Peoples Temple Cult: Jonestown Tragedy

On November 18, 1978, members of the Peoples  Temple were living in Guyana. They had established a base called the Peoples  Temple Agricultural Project (later referred to as “Jonestown”), which was situated on an airstrip at Port Kaituma and Georgetown. In this article, you will learn more about the tragedy that took place in Jonestown.

The Jonestown Tragedy

The growing rumors of abuse concerning the cult started to stir interest in political circles. U.S. Rep. Leo Ryan of California traveled to the compound with a group of reporters to investigate the claims. When a few members attempted to leave with the congressman’s group, Jim Jones ordered an ambush at the nearby airstrip. Following the incident, Jones ordered his members to commit suicide by drinking grape-flavored Kool-Aid that had been laced with potassium cyanide.

Jonestown became the site of mass killings that took the lives of 918 people. Men, women and children died on that day along with other murdered individuals, such as Congressman Leo Ryan. More than 270 children were victims of the mass suicide. Before the 9/11 attacks, the incident was known as the greatest single loss of American civilian life in a non-natural disaster.

It was no accident that a mass suicide took place at Jonestown. Weeks before Leo Ryan’s death, according to some of the survivors, Jones led a series of “suicide drills.” After an alarm sounded, every person in the camp would line up to receive his or her deathly dose of Kool-Aid. The adults participated in the drills, knowing full well what to expect if the drill were to become a reality.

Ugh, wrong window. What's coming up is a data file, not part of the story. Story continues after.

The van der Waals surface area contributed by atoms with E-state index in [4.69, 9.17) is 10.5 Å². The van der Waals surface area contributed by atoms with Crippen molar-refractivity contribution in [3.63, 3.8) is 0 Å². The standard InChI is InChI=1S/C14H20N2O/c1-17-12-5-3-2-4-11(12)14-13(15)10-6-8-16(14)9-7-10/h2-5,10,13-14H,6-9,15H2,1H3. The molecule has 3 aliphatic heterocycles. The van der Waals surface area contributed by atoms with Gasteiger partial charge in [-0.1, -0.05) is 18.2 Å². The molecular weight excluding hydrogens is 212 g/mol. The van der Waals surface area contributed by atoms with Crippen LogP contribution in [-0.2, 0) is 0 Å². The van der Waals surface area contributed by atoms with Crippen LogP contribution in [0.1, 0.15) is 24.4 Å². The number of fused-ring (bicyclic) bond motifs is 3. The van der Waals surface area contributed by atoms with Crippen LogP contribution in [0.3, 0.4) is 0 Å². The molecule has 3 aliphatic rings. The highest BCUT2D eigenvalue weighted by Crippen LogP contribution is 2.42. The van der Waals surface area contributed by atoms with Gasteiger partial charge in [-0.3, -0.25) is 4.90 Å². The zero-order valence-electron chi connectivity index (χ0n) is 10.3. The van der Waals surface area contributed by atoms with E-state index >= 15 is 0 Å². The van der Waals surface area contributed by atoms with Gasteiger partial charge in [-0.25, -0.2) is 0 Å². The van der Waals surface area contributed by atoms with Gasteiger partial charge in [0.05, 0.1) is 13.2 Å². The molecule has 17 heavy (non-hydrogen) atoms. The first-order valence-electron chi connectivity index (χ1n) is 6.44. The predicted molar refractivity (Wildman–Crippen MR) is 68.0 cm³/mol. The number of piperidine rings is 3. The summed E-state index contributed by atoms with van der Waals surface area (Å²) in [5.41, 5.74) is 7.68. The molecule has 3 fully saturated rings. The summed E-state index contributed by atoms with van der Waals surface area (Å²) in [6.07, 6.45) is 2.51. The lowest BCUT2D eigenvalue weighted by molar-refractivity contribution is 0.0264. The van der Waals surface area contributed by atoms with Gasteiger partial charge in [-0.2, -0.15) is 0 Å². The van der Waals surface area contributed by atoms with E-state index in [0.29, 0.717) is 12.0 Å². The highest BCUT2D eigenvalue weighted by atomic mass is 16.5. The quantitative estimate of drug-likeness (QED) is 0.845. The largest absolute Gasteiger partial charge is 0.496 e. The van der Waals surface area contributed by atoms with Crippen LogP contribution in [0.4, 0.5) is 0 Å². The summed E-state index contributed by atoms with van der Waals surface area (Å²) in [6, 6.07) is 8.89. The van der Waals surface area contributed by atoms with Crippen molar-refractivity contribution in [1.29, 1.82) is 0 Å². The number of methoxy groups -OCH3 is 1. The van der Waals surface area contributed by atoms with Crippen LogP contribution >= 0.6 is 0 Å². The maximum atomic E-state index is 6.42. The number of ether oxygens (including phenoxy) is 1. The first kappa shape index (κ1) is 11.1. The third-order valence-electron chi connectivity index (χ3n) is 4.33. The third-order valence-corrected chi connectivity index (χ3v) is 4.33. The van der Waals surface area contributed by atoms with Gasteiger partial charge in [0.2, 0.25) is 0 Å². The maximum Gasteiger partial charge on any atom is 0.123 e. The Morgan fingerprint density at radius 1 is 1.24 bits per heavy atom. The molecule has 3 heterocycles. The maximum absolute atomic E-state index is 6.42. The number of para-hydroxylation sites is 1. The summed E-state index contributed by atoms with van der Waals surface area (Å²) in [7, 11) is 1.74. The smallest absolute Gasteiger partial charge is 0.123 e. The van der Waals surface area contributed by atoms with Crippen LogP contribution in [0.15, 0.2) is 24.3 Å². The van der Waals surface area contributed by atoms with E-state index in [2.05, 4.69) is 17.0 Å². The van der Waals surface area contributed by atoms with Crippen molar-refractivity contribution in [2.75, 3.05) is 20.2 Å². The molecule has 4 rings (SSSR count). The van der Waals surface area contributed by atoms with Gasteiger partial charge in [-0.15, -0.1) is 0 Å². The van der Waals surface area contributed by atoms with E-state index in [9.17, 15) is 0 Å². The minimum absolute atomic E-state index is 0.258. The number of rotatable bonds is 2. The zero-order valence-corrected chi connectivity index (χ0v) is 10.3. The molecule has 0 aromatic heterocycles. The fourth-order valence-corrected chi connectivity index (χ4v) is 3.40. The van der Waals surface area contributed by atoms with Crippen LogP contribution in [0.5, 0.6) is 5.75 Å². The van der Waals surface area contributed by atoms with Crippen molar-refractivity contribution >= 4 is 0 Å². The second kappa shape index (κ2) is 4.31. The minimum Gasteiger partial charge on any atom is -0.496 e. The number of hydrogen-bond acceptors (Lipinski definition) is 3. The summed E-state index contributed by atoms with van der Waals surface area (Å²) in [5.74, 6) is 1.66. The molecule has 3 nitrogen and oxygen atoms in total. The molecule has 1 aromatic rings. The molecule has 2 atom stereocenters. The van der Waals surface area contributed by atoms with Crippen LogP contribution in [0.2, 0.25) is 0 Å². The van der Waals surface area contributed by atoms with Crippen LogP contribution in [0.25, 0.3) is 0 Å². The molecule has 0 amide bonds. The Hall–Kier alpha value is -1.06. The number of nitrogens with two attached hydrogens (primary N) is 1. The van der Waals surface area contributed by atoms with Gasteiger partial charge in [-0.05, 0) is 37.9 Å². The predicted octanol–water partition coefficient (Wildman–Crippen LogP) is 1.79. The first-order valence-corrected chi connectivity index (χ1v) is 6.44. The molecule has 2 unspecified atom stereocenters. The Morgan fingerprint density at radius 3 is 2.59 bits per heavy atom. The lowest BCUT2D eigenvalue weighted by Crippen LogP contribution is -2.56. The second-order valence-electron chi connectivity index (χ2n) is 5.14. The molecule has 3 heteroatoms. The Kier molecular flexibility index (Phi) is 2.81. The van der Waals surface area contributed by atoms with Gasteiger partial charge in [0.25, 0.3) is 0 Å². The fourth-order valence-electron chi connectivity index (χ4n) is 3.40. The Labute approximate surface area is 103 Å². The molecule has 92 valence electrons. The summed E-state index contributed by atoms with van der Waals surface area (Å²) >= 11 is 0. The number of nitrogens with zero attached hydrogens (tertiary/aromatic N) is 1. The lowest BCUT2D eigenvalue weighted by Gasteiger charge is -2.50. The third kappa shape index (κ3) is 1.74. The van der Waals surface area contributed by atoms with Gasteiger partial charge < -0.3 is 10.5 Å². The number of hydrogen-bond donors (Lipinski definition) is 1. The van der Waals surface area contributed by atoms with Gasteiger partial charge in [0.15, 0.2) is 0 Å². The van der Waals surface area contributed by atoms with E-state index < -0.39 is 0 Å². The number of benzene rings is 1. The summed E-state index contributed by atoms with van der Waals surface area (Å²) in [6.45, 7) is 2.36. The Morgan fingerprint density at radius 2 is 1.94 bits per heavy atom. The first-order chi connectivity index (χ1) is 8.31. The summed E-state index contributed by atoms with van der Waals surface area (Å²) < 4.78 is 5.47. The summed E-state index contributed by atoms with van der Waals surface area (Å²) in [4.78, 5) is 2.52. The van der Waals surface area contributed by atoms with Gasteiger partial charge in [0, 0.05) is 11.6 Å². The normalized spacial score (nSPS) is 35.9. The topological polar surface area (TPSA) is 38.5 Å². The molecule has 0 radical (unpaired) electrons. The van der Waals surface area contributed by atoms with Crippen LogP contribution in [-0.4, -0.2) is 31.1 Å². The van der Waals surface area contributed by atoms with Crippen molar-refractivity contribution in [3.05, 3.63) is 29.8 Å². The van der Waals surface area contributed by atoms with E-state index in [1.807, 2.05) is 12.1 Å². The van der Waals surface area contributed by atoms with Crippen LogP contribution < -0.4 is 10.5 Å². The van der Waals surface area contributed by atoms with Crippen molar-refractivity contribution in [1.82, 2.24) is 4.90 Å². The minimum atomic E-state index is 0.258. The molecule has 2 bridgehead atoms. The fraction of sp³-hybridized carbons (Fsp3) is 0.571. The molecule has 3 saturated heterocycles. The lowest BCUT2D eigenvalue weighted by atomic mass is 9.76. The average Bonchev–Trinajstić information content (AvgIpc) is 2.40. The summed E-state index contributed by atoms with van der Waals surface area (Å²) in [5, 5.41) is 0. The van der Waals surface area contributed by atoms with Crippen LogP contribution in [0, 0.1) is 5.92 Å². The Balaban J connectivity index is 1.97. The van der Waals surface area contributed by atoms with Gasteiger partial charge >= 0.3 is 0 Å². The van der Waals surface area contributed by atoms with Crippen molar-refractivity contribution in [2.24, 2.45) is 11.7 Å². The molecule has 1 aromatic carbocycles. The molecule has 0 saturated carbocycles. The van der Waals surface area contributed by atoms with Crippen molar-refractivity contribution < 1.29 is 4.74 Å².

Unfortunately, the Peoples Temple did not start out with the intentions of controlling the minds of their members. At first, the group was established as an interracial mission that aided the sick, homeless and jobless. Jones did not take the organization down a path of ruin until its later years.

When news of the mass suicide hit the United States, the world was shocked and relatives of the victims angered. They went to the headquarters in San Francisco to voice their opinions , camping out in front of the chained gates so they could yell at the members. The media dubbed the Temple, “Cult of Death” and information about the organization hit the covers of Time and Newsweek. Inside, there were still loyalists who had wished they had taken the poison at Jonestown. They had no friends or relatives left. The leader of their religion was gone, leaving them confused about their religious future.

Finally, state and local law enforcement and prosecutors launched an investigation into the activities of the Temple. No criminal wrongdoing was founded against former members, although some agree that initial complaints regarding health and welfare were overlooked.